Manufacturing of wood-based panels is done in a continuous process involving the feeding of raw materials (wood and resins from external suppliers), their processing (through heat and pressure) and finishing of the panels (sanding and cutting) or further processing (such as surfacing with decorative papers from external suppliers). Panels are then supplied to industrial clients, large or small, in the sectors of furniture manufacturing, flooring production, construction systems or interior design applications (ex: wall panelling).


Requirements from those B2B clients, in terms of product quality, standards compliance and service levels, are more and more demanding. And diversity in the product mix (different sizes, thicknesses, finishes or other product characteristics) is increasing. This context led SONAE’s wood-based panels business, through linked third-party Sonae Arauco, to develop a Plant 4.0 strategy that aims at developing a digitally connected and collaborative approach to manufacturing, exchanging data throughout the value-chain (upstream and downstream) in a fast, reliable and secure way. This strategy means bridging the gap between two realities – Information Technology (IT) and Operational Technology (OT) – to ensure security, resilience and availability at all levels, as depicted in the above figure.

This is achieved through an integration architecture that considers different layers, from the shop floor level to a corporate level (holistic view of different production plants), up to the external layer that enables data sharing and automation in a value-chain perspective (from raw materials suppliers, logistics providers and machinery maintenance companies to industrial clients).

Being a rather traditional industry, production plants typically rely on a wide number of different machinery from different suppliers, some of them ld and with outdated software, which can pose a challenge when extracting and integrating data from those different parts of the production line and, consequently, sharing that data with value-chain partners. Implementing that Plant 4.0 strategy also implies ensuring the connectivity of those machines through sensors and IoT devices to enable data flows at the plant level (manufacturing floor), at the company level (between different plants) and in an ecosystem perspective (with suppliers and clients). This poses great challenges to ensuring the security, integrity and reliability of these data flows and the resilience of the systems in place. Assessing risks and vulnerabilities of all equipment (machinery, sensors, PLCs and others) and ensuring the cybersecurity of all connected devices and, consequently, preventing attacks and incidents and guaranteeing the availability (uptime) of the production plants is of paramount importance.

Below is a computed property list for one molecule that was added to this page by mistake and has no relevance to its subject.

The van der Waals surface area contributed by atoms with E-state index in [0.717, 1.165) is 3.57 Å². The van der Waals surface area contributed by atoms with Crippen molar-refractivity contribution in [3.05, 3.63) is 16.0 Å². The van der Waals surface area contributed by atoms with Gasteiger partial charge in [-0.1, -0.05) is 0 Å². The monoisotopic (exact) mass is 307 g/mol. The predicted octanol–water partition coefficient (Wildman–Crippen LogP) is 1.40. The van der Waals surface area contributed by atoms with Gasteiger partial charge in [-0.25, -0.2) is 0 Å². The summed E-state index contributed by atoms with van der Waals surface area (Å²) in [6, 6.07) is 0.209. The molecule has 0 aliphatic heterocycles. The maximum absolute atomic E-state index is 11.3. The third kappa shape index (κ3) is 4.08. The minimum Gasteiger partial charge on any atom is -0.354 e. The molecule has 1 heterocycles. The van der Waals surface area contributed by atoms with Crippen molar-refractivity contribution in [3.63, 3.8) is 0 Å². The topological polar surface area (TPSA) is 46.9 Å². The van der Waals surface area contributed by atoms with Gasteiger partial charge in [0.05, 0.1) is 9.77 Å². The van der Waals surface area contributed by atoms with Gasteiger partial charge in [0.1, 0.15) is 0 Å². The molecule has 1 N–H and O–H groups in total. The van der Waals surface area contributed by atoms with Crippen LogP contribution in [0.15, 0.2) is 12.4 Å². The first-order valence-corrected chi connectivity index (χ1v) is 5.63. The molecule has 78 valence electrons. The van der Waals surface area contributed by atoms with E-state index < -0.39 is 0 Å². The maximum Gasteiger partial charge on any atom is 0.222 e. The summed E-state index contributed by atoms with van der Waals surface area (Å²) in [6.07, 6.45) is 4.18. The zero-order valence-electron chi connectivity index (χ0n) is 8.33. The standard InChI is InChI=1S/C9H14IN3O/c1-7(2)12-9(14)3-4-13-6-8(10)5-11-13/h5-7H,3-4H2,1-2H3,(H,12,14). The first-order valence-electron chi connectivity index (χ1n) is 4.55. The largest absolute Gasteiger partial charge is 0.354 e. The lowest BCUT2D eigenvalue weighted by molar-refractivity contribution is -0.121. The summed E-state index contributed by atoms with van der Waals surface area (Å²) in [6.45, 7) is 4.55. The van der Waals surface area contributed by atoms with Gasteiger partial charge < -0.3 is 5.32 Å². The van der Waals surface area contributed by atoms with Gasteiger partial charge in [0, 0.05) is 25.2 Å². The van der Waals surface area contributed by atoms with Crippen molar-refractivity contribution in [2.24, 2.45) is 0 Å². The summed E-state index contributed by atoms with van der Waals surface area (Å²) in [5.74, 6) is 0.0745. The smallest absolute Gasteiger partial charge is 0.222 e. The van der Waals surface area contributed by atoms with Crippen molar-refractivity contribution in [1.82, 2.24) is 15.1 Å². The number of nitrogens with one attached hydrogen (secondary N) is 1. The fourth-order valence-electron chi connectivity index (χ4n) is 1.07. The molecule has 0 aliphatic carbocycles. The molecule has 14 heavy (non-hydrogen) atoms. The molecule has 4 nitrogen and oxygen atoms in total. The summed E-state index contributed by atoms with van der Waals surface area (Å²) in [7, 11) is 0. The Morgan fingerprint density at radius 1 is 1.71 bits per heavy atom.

Additionally, and from a value-chain perspective, ensuring the security by design of the different integration layers (at the plant level, at a corporate level and at an external level) is key to foster trust, and stimulate data sharing/mining and value-added services. But the lack of a reference architecture and of a comprehensive framework for value-chain connectivity poses some great challenges to the implementation of such a vision. Currently, data at an OT level is not shared with external entities.

Given the context detailed previously, the main objective is to test and deploy mechanisms intended to guarantee the cybersecurity, integrity and availability of equipment as well as the security at each integration layer, namely the External Integration Layer (value-chain layer). Thus, SONAE aims to run a proof-of-concept to test and help validate the components of the FISHY platform designed to facilitate trust guarantees and security assurance of individual IoT devices, the ecosystem of IoT devices and the edge and cloud infrastructures in place, thus helping enforce and audit IoT security, a key condition for the reliance on IoT devices to digitize manufacturing sites. FISHY’s strategy towards this end, is based on a mixture of traditional IoT security controls (with the corresponding measurement of trust), gateways (to monitor and reliably report the state of the IoT ecosystem) and virtualized network security functions to provide security-on-demand as need-based.

This use case will also test and help validate the components of FISHY that could ensure the trust levels needed to set the basis to foster an ecosystem of services that take advantage of that digitally connected manufacturing environment (e.g., for raw materials suppliers, logistics operators, distributors, industrial clients…). Sharing data at an Operational Technology (shop floor) level, for the purposes of better reporting of raw materials quality, provisioning of raw materials, enabling machinery problems detection and maintenance services, logistics tracking and near real-time reporting of production orders’ status, requires high levels of access security and data flows. Enforcing the necessary trust levels would enable regular bidirectional data flows with external entities (no data is currently shared with external entities at an OT level). In this regard, SONAE will involve at least 2 value-chain partners (one upstream and one downstream the value-chain) to test data sharing in a secure way.